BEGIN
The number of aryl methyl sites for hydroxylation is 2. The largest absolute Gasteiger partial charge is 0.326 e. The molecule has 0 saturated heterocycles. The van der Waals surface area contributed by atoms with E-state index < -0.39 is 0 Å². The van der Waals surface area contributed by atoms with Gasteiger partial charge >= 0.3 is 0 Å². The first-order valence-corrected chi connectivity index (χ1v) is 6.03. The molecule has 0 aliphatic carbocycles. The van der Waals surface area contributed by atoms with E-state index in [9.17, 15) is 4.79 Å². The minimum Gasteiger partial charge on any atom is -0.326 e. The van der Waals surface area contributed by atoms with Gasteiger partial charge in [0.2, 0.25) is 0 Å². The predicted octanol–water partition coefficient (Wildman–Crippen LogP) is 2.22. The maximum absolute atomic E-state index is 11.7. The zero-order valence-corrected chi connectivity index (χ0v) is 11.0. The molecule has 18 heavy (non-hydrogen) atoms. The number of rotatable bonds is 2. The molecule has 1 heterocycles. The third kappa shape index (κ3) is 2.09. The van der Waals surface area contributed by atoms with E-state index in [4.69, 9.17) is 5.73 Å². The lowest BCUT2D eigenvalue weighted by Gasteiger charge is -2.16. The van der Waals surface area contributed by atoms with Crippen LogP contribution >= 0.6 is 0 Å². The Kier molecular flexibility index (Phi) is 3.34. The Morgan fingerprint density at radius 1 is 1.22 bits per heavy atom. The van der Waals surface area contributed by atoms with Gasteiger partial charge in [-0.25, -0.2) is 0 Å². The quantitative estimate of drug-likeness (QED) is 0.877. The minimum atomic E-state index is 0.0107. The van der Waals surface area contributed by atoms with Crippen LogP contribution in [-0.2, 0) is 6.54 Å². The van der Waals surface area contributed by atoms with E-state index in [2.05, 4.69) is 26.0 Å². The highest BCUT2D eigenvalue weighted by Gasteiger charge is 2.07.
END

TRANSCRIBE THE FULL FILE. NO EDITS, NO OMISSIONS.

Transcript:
The number of aryl methyl sites for hydroxylation is 2. The largest absolute Gasteiger partial charge is 0.326 e. The molecule has 0 saturated heterocycles. The van der Waals surface area contributed by atoms with E-state index < -0.39 is 0 Å². The van der Waals surface area contributed by atoms with Gasteiger partial charge >= 0.3 is 0 Å². The first-order valence-corrected chi connectivity index (χ1v) is 6.03. The molecule has 0 aliphatic carbocycles. The van der Waals surface area contributed by atoms with E-state index in [9.17, 15) is 4.79 Å². The minimum Gasteiger partial charge on any atom is -0.326 e. The van der Waals surface area contributed by atoms with Gasteiger partial charge in [0.2, 0.25) is 0 Å². The predicted octanol–water partition coefficient (Wildman–Crippen LogP) is 2.22. The maximum absolute atomic E-state index is 11.7. The zero-order valence-corrected chi connectivity index (χ0v) is 11.0. The molecule has 18 heavy (non-hydrogen) atoms. The number of rotatable bonds is 2. The molecule has 1 heterocycles. The third kappa shape index (κ3) is 2.09. The van der Waals surface area contributed by atoms with E-state index in [4.69, 9.17) is 5.73 Å². The lowest BCUT2D eigenvalue weighted by Gasteiger charge is -2.16. The van der Waals surface area contributed by atoms with Crippen LogP contribution >= 0.6 is 0 Å². The Kier molecular flexibility index (Phi) is 3.34. The Morgan fingerprint density at radius 1 is 1.22 bits per heavy atom. The van der Waals surface area contributed by atoms with Gasteiger partial charge in [-0.25, -0.2) is 0 Å². The quantitative estimate of drug-likeness (QED) is 0.877. The minimum atomic E-state index is 0.0107. The van der Waals surface area contributed by atoms with Crippen LogP contribution in [-0.2, 0) is 6.54 Å². The van der Waals surface area contributed by atoms with E-state index in [2.05, 4.69) is 26.0 Å². The highest BCUT2D eigenvalue weighted by Gasteiger charge is 2.07.